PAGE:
Journal article

Indonesian Throughflow drove Australian climate from humid Pliocene to arid Pleistocene

BA Christensen, W Renema, J Henderiks, D De Vleeschouwer, J Groeneveld, IS Castañeda, L Reuning, K Bogus, G Auer, T Ishiwa, CM Mchugh, SJ Gallagher, CS Fulthorpe

Geophysical Research Letters | AGU Publications | Published : 2017

Abstract

Late Miocene to mid-Pleistocene sedimentary proxy records reveal that northwest Australia underwent an abrupt transition from dry to humid climate conditions at 5.5 million years (Ma), likely receiving year-round rainfall, but after ~3.3 Ma, climate shifted toward an increasingly seasonal precipitation regime. The progressive constriction of the Indonesian Throughflow likely decreased continental humidity and transferred control of northwest Australian climate from the Pacific to the Indian Ocean, leading to drier conditions punctuated by monsoonal precipitation. The northwest dust pathway and fully established seasonal and orbitally controlled precipitation were in place by ~2.4 Ma, well af..

View full abstract

University of Melbourne Researchers

Grants

Awarded by United States Science Support Program


Awarded by Swedish Research Council (VR)


Awarded by Deutsche Forschungsgemeinschaft


Funding Acknowledgements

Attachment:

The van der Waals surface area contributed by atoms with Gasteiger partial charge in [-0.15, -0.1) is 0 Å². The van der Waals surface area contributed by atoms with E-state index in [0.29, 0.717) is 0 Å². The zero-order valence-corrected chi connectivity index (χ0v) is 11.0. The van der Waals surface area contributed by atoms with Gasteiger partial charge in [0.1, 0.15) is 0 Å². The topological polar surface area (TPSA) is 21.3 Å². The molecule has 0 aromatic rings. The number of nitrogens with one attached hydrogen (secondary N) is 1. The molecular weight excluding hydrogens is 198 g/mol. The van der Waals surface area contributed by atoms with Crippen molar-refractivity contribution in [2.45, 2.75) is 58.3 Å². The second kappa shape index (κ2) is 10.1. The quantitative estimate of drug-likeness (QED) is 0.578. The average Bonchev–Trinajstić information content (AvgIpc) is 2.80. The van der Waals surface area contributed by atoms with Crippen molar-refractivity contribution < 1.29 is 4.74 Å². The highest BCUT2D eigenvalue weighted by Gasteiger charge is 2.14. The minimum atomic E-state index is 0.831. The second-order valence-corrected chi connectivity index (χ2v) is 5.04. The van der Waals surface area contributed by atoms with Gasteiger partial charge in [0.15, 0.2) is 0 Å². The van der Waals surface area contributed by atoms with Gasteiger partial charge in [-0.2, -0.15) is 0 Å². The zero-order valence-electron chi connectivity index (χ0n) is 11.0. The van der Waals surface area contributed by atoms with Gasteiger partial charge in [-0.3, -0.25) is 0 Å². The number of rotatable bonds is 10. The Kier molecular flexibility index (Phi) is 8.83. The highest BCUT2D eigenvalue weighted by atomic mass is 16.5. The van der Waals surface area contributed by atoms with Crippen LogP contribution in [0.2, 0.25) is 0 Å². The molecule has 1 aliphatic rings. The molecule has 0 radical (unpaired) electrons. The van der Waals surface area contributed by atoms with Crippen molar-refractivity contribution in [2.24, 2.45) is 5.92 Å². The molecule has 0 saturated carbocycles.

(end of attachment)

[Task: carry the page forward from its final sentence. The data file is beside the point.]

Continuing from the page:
This research used samples and data provided by the International Ocean Discovery Program. We thank the JRSO staff and the SIEM Offshore crew for their invaluable assistance and skill during the Expedition. We gratefully acknowledge the drilling proposal proponents and B. Wygal and N. McGee for graphic assistance. All data generated during IODP Expedition 356 are publicly accessible via the IODP-JOIDES Resolution Science Operator website (www.iodp.tamu.edu). We acknowledge financial support by the United States Science Support Program (to B.C., I.S.C., K.B., C.M.M., and C.S.F., National Science Foundation prime award OCE-1450528), the Naturalis Biodiversity Center (to W.R.), the Swedish Research Council (VR grants 2011-4866 and 2016-04434 to J.H.), the Deutsche Forschungsgemeinschaft (Projects VL 96/1-1 to D.D.V. and GR 3528/3-1 to J.G.), and the Australian Research Council (award to S.J.G.).